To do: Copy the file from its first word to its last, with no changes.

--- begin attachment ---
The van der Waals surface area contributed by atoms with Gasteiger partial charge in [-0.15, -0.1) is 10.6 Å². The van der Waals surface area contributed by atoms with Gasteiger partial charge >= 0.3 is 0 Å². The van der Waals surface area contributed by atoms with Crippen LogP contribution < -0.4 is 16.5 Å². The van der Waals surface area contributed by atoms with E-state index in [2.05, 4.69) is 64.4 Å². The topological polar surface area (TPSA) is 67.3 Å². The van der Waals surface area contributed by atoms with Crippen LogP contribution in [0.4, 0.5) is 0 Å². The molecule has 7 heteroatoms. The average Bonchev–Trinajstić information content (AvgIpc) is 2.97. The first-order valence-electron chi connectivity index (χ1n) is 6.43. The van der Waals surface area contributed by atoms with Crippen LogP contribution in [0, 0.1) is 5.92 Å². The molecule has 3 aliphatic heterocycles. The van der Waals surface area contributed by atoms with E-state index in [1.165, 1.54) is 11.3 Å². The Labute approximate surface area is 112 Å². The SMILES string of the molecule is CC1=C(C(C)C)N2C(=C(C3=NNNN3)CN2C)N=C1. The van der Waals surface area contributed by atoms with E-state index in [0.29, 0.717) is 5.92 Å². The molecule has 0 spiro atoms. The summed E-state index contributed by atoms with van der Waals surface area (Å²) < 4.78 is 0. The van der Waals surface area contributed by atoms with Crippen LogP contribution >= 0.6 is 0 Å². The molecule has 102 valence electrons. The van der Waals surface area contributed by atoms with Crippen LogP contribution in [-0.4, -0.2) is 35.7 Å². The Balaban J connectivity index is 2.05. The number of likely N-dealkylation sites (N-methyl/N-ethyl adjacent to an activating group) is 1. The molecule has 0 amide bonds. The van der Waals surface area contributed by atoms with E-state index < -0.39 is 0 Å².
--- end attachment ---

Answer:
The van der Waals surface area contributed by atoms with Gasteiger partial charge in [-0.15, -0.1) is 10.6 Å². The van der Waals surface area contributed by atoms with Gasteiger partial charge >= 0.3 is 0 Å². The van der Waals surface area contributed by atoms with Crippen LogP contribution < -0.4 is 16.5 Å². The van der Waals surface area contributed by atoms with E-state index in [2.05, 4.69) is 64.4 Å². The topological polar surface area (TPSA) is 67.3 Å². The van der Waals surface area contributed by atoms with Crippen LogP contribution in [0.4, 0.5) is 0 Å². The molecule has 7 heteroatoms. The average Bonchev–Trinajstić information content (AvgIpc) is 2.97. The first-order valence-electron chi connectivity index (χ1n) is 6.43. The van der Waals surface area contributed by atoms with Crippen LogP contribution in [0, 0.1) is 5.92 Å². The molecule has 3 aliphatic heterocycles. The van der Waals surface area contributed by atoms with E-state index in [1.165, 1.54) is 11.3 Å². The Labute approximate surface area is 112 Å². The SMILES string of the molecule is CC1=C(C(C)C)N2C(=C(C3=NNNN3)CN2C)N=C1. The van der Waals surface area contributed by atoms with E-state index in [0.29, 0.717) is 5.92 Å². The molecule has 0 spiro atoms. The summed E-state index contributed by atoms with van der Waals surface area (Å²) < 4.78 is 0. The van der Waals surface area contributed by atoms with Crippen LogP contribution >= 0.6 is 0 Å². The molecule has 102 valence electrons. The van der Waals surface area contributed by atoms with Crippen LogP contribution in [-0.4, -0.2) is 35.7 Å². The Balaban J connectivity index is 2.05. The number of likely N-dealkylation sites (N-methyl/N-ethyl adjacent to an activating group) is 1. The molecule has 0 amide bonds. The van der Waals surface area contributed by atoms with E-state index < -0.39 is 0 Å².